I was watching a video a while back about the McElroy brothers, podcasters who I listened to in various forms for a while in the early 2010s before tiring of them after a couple of years because their stuff was all pretty much the same. (They had an odd transformation into internet darlings largely because they did a Dungeons and Dragons podcast with their dad; I didn't listen as I'm generally not a fan of "actual play" podcasts but I know some people who were really into it.) The video is slightly odd, in that certain parts feel like they were constructed from Wikipedia summaries; the presenter refers to Justin and Griffin as having 'written posts for' Joystiq in the 2000s—Justin was the reviews editor and if memory serves Griffin was, at least at one point, the news editor—and the outro theme as having been "written and performed" by "Bean Dad" in a way that makes it sound like he did it himself for the show, not that it was a John Roderick and the Long Winters song from 2006.
One thing that did get mentioned, though, was this rule the brothers made at podcast live shows, of “no bummers”, i.e. no asking questions about Real Shit that would bring down the mood because that’s more difficult to be funny about. Fair enough; but apparently a lot of fans started taking it as a rule for outside that context as well: Negativity of any kind was not welcome in the community, and I’m sure I don’t have to tell you how easily a norm like that could lead to a slide into toxicity. This slipping of a rule from original context. chimed with something I read by David Renton on no-platforming a while back. His contention is that no-platforming, as was in British universities in the ‘70s and after, was a specific tactic to deal with the particular threat of fascism. There was debate about how widely it should be deployed but it wasn't a universal solvent, a rhetorical (or rather, anti-rhetorical) carpet-bombing, but a precision strike against particular targets who had been adjudged specifically, particularly harmful. If I’m honest, that sort of selectiveness of behaviour and tactic is something I’d like to see deployed more often, particularly by the left online.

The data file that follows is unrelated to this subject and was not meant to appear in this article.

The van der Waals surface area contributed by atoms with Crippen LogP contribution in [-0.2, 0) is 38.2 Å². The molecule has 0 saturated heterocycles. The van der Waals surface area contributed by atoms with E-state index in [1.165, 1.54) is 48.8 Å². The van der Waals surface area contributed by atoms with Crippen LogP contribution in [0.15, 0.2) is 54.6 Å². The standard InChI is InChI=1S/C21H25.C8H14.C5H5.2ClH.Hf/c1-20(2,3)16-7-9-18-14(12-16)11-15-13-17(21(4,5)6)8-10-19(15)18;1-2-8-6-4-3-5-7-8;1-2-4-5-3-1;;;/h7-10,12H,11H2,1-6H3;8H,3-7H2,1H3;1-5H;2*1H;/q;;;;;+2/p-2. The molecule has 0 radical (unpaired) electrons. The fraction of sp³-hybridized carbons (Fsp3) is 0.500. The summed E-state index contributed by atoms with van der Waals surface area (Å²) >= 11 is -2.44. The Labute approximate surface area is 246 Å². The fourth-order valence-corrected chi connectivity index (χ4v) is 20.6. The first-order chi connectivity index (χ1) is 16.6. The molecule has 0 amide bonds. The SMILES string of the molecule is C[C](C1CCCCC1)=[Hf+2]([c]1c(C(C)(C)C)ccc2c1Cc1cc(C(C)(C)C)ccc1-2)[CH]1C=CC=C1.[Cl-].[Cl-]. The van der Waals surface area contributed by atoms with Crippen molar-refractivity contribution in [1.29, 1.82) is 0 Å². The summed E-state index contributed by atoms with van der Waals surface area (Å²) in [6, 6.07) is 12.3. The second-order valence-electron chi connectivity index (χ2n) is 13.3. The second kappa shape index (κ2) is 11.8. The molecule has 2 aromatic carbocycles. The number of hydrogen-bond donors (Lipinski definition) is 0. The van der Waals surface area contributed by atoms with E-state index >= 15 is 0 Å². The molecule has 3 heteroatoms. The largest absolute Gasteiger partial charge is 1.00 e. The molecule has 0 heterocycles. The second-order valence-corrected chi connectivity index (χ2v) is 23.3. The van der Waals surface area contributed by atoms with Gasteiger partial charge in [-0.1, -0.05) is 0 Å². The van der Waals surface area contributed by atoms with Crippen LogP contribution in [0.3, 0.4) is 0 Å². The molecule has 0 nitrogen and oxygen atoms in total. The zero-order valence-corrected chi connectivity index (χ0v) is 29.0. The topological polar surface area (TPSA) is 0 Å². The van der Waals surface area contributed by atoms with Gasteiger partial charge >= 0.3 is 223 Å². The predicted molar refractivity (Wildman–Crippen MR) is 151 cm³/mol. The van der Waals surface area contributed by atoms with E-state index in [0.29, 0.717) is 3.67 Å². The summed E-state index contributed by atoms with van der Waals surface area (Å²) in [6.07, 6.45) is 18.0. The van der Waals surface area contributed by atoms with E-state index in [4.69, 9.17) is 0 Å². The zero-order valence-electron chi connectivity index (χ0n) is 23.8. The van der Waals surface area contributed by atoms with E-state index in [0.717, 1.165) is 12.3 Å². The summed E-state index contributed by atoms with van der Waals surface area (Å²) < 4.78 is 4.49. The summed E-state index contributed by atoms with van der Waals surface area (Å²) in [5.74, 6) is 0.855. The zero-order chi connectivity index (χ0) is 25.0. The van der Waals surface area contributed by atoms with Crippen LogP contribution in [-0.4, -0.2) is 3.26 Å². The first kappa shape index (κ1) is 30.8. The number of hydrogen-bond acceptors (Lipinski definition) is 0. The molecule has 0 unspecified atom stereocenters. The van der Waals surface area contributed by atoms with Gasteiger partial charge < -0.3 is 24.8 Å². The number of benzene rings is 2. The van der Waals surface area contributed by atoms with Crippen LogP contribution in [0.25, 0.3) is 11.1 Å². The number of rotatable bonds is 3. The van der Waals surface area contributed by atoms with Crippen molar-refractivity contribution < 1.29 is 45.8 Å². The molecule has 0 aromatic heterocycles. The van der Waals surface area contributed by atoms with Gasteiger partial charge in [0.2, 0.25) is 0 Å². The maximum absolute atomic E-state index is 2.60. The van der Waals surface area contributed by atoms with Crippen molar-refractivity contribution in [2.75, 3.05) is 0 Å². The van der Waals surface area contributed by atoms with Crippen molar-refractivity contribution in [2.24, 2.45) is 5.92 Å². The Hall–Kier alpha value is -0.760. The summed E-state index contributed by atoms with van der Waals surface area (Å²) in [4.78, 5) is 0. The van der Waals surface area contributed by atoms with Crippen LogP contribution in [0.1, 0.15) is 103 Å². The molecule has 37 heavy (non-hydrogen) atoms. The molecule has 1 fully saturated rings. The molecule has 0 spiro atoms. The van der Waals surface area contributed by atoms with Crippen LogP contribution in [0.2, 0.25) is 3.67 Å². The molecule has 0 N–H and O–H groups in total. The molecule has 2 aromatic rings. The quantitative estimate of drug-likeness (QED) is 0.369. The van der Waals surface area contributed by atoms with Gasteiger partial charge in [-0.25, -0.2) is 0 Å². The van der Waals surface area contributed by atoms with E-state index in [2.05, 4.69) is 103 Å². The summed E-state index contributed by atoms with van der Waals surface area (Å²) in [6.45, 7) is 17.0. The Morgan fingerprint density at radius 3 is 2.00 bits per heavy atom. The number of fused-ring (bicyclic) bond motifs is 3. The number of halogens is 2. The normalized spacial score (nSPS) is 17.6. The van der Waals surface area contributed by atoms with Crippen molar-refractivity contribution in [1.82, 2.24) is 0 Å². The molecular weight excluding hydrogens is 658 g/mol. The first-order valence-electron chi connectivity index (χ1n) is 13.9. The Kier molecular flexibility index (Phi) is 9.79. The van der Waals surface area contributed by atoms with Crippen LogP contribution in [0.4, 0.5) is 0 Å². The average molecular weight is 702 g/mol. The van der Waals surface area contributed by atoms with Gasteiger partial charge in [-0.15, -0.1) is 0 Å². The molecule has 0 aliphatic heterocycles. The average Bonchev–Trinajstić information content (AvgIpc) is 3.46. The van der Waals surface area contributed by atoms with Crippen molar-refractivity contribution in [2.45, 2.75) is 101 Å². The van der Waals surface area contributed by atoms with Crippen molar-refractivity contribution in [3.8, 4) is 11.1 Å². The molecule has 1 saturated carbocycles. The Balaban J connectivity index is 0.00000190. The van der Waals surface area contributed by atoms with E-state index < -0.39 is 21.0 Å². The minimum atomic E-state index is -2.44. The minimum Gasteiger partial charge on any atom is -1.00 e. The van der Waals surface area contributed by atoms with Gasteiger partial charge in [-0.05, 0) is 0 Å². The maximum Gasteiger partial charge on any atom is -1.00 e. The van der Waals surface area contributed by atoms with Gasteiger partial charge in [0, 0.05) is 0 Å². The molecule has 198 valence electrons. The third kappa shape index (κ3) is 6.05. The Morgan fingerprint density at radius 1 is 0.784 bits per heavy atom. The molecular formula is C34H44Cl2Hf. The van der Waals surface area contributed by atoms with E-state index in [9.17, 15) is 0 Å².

I joined Twitter in early 2008, when I was a younger teenager. I left it for good—deactivating my account and leaving it for the required, sacramental-feeling period of 30 days that it could die and be quietly reborn as a dead account because I’m damned if anyone else is getting my name—over a year ago now. It took me a long time to get here but from my remove I will evangelise up and down the benefits of getting rid of Twitter (more on that soon!). One thing that is definitely for the good is that I'm exposed to far less of what I will call depression leftism: people spending all day complaining about "rainy fascism island"; talking about 'Keith'(still don't really get that one tbh); bemoaning the general hopelessness and pointlessness of it all, even if not in so many words. I have struggled with depression myself, and know better than most the absolute beating-your-head-against-a-wall feeling that trying to do anything political can induce; I'm not unsympathetic. However, it also smacks of wallowing, and I also know that Twitter positively invites wallowing—and wallowing is the worst thing you can do. It is absolutely antithetical to any kind of action, and it doesn't make your movement look very appealing.
Chris Dillow wrote about Boris Johnson's popularity, presenting a number of possible contributing factors toward it, chiefly positivity:
Johnson exudes a sunny optimism – in Tom McTague’s words, “an all-encompassing belief that things will be fine” – encapsulated by slogans such as “Get Brexit done”, “level up”, “Global Britain”, and “build back better”. This contrasts with the Guardian’s endless list of complaints about the country, and with the nay-saying fiscal conservatism of the May government: one Tory friend of mine describes Philip Hammond as a “ghoul”. Nobody likes a whiny little shit; they prefer the optimist.
Having a negative attitude, in a room, virtual or otherwise, full of others with the same, can be incredibly self-reinforcing. And it puts anyone who isn't in the circle off. By and large, this is not what most people want. People want to be happy, cheery, optimistic—or at the very least, prefer to deal with others who are. I think this is also a lesson that can be drawn more broadly. However correct your analysis, most non-aligned or reachable people people aren't super interested in guilt and lectures and negativity. I think a positive vision—ambiguous though it maybe—would be to promote a "good vibes leftism". How much better can we make things? Wasn’t there a song about that?